I only can help a little handful of people through my own work, or certainly through the work of our practice. Gosh, we have 50 counselors running around here these days. And I do clinical supervision, with therapists and training, which is also wonderful. But a long time ago, I realized that I can only help so many people directly. So I started doing this podcast as a way of just reaching out to other folks, I wouldn’t have the opportunity to connect with otherwise. 

If this is landing in your ears today, thank you for being here. You are really why I do this. One of the things that you’ll be hearing a lot about on today’s show— my phone bleeped, I need to remember to turn it off next time. 

On today’s show, we are talking about listener questions related to specific fears that people shared with us through Instagram, @drlisamariebobby on Instagram. Facebook at Dr. Lisa Bobby, also through our website growingself.com. Old fashioned email hello@growingself.com. 

We asked people like what keeps you up at night? What scares you? And got some really awesome and also poignant responses from our listeners that I’ll be sharing today. If you ever have a topic or a question, follow up questions for maybe a guest that I’ve interviewed or for me, or if you’d like to hear a show on a different topic entirely, you’re also invited to get in touch with me through any of the methods I just shared. 

We’re also doing something I think is kind of interesting on our blog page, growingself.com/blog-podcast. You can find, in addition to submitting your question in an email form, we also installed a little voice recorder. So you can record a message for me if you’d like to. And, and if it’s okay with you, I may include it in an upcoming episode of the show and be able to respond to it. Fun stuff.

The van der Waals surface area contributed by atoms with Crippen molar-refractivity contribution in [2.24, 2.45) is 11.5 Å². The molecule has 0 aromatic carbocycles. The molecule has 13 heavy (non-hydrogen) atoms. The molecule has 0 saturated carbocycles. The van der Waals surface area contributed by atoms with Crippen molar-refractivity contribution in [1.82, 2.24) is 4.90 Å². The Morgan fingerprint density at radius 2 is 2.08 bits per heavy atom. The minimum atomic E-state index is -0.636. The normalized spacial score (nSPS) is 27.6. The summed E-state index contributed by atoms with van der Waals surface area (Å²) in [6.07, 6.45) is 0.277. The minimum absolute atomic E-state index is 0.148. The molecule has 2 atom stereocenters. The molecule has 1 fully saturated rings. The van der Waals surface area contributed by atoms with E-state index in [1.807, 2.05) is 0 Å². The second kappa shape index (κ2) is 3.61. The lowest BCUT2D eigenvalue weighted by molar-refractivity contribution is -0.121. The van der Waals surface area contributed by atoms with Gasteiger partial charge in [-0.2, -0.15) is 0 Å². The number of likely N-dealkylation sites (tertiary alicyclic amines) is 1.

Enough about that. Let’s tackle our topic today. Because today, again, we’re talking about the hows and whys of facing our fears.

Fear, like the other dark emotions, right? Angerguilt, hurt, they’re not fun, they are not pleasant to experience. And, like the others, fear is incredibly useful and incredibly instructive. I’ve talked many times in previous episodes about how the dark emotions are really what we need to make contact with, make friends with, understand, even sometimes invite in order to understand ourselves more fully, get clarity about our values and get direction. It’s really going into those spaces, and fear’s like that. 

Fear is what happens when we are getting a warning that we’re in harm’s way, right? That something bad either is or could happen physically, emotionally, spiritually, relationally, circumstantially, it’s our danger signal. And fear, which comes with a risk of either being paralyzing, or something that we push away or try to avoid. 

When we learn how to face our fears, and use it, it’s really what can guide us towards creating a life full of more meaning, more purpose, and also more safety, interestingly. But only if you know how to listen to fear and then also use it productively.

In anticipation of recording the show, we hopped on social media to ask some questions around, “What kinds of things are you afraid of?” And got so many interesting and truthfully really poignant answers back and just see if you can relate to any of these. One was, “I’m afraid of losing my new partner. I fear being too strongly attached, and being hurt if he leaves.” Who among us cannot relate to that feeling with our partners, with our children, right?